(Somehow I now have a series of posts about blogging in 2018. Here’s the first one. Two is a series, right?) Great comment the other day on reddit (found via r/bestof), in response to Twitter’s inaction vs Alex Jones. Quoting part of the comment: How can the OG generation of web users possibly hope to maintain the Internet as a free and decentralized medium when a growing majority of the current userbase accept centralization of content and audience, as not only the status quo but as the way things should be?
"Life begins at forty" -- Walter B. Pitkin It’s supposed to be a milestone of some kind, isn’t it? Like any other birthday though, I don’t feel much different. I still feel like a kid (hence the “kid-at-heart” in this blog’s header), no more an adult than I was twenty years ago. More or less still the same person. I still enjoy the same pursuits, prefer the same foods, have the same hobbies, appreciate the same things.
It has been a while since I had a bit of free time (work is busy busy busy). I thought I would post about something here. And I’ve decided (just now), that I need to post more frivolous things, a bit of dumb blogging as some might say. Today I will talk about what games I’ve been playing in the whatever little spare time I’ve been able to scrounge up. I find that if I don’t distract myself with some gaming, my brain tends to overthink about silly things like problems and deadlines that I can’t do anything about anyway.
This book was on sale on Amazon Kindle a while back, I figured I’d give it a whirl. Some years ago I had read one of the author’s previous books, The Four Hour Workweek, and I wasn’t too impressed. It was interesting at least, but a lot of the advice seemed either difficult to apply to my personal situation or involved doing stuff I wasn’t really interested in (i.e. sales and marketing and whatnot).
I had an out of country trip last weekend to Kuala Lumpur to play Magic, but I was a bit tempted to not write about it all. The reason being that inevitably after one of these MTG-related trips the first thing people ask me is “Nanalo ka ba?” (Did you win?) and this time, the answer was sadly no. (Let’s get the spoilers out of the way early shall we.) However, I realized that not all stories have to have happy endings.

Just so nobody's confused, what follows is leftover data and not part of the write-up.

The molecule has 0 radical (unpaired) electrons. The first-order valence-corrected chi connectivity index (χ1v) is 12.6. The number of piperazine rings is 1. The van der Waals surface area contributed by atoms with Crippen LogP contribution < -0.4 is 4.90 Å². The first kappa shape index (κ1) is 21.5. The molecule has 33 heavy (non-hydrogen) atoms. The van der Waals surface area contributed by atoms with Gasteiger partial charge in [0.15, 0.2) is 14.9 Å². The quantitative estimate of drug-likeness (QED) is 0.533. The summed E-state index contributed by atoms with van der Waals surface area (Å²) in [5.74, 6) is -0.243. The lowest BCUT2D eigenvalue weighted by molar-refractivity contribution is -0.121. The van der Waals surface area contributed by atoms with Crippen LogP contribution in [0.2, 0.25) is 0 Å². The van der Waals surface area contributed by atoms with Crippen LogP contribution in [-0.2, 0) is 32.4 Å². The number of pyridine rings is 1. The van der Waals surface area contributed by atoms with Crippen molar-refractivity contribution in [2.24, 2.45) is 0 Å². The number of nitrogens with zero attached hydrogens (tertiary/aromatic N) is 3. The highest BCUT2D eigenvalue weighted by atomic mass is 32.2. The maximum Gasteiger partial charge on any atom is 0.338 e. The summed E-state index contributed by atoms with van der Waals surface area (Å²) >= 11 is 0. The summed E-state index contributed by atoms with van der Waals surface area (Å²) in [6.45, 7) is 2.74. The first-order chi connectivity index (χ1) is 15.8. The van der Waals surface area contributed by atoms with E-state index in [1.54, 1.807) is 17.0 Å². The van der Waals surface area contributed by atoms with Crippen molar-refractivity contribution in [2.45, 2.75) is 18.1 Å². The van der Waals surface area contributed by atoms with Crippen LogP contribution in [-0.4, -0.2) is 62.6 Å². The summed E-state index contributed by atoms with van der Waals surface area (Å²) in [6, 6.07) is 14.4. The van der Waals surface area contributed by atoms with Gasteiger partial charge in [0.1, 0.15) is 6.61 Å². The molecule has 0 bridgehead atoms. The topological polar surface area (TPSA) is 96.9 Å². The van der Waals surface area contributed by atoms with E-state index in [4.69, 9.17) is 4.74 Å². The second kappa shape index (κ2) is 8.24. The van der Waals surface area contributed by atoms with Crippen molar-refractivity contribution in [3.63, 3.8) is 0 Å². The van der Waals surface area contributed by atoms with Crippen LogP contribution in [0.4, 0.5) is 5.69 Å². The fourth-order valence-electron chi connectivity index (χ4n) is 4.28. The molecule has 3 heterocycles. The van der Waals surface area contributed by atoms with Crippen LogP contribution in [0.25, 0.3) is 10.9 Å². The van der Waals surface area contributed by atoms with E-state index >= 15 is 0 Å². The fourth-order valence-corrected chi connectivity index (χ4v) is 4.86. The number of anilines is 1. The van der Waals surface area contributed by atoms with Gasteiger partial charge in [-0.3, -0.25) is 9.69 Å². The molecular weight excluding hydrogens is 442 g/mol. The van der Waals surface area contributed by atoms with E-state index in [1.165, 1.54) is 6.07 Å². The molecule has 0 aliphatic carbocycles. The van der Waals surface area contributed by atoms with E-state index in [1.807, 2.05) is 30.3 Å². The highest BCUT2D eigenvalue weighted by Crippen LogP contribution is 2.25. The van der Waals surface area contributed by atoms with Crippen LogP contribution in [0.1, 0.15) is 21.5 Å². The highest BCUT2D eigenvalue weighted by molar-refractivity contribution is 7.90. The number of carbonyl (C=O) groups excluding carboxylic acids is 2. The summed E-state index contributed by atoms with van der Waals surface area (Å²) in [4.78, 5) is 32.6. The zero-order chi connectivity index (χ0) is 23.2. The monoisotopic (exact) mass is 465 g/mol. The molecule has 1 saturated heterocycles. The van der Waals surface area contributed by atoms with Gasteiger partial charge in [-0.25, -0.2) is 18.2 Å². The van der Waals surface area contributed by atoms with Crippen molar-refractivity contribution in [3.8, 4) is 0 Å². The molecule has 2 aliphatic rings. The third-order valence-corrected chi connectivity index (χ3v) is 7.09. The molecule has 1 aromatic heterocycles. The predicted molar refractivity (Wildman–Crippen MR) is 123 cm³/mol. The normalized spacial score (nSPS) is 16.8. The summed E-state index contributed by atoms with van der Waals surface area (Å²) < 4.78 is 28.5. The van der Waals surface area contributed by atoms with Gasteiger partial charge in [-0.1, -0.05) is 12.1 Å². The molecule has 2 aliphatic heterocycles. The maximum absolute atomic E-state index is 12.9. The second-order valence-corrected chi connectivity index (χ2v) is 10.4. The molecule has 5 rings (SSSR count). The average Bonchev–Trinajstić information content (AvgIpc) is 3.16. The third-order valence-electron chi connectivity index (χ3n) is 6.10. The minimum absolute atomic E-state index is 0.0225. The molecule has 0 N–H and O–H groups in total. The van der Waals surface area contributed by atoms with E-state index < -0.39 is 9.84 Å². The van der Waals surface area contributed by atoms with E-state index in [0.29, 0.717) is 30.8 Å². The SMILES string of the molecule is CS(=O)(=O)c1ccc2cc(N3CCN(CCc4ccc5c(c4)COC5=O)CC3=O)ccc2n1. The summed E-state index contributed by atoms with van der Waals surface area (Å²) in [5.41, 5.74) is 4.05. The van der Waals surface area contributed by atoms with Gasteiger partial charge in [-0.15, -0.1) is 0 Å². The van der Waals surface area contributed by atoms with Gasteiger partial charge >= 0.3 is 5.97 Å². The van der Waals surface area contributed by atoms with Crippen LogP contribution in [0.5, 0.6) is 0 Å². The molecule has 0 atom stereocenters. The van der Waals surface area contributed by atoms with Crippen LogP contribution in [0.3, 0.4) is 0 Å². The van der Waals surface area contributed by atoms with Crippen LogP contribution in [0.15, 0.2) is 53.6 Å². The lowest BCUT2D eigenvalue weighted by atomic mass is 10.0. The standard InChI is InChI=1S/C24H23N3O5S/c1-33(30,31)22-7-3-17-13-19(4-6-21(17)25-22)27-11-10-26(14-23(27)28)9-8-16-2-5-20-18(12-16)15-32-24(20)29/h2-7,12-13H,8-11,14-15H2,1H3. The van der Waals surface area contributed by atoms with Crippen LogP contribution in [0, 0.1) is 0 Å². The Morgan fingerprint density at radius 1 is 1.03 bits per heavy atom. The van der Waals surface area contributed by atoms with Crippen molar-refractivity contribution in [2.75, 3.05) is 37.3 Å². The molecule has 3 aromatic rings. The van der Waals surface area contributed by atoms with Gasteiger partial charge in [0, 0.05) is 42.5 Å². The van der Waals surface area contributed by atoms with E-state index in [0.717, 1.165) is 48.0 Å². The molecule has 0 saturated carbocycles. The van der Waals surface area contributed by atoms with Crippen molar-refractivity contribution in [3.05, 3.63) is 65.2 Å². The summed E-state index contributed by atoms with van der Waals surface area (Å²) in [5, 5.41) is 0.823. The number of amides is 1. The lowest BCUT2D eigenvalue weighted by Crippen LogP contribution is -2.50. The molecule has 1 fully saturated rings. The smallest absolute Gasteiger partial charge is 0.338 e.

A couple of days ago I was rummaging through some old files and found a folder of some personal files I had copied from work computer at my old long-time place of work. One thing I was hoping to find there was this TODO text file that I kept throughout the years I worked there, even as I moved from one computer to another. It was a very long, append-only file, accumulated over some number of years.
Ever since I came of age, I’ve exercised my right (and duty) to vote in every election that comes around. Except for Barangay/SK elections. I’ve never voted in Barangay elections. I understand that voting is a civic duty, and I have no real justification for shirking it. But the fact is that my level of awareness re: barangay-level government is very low. I have no idea what their responsibilities or jurisdiction is supposed to be.
Google recently had a demo of their new AI assistant Duplex at Google IO 2018: It’s an amazing demo to watch, from an engineering perspective. Basically a combination of natural language processing + text-to-speech that can emulate human speaking patterns. It’s not that much of a breakthrough (more like putting several different things together), but it’s impressive and is a good indicator of where we are with regards to true conversant AI.
When Game of Thrones entered its sixth season in 2016, it was true spoiler territory for those of us who had read the GRRM books before HBO’s TV adaptation turned the property into a worldwide phenomenon. Due to the author’s glacial writing pace, at this point the TV series went past the point that the novels had reached. Thus nobody – book readers or tv viewers – knew what events would unfold in the story.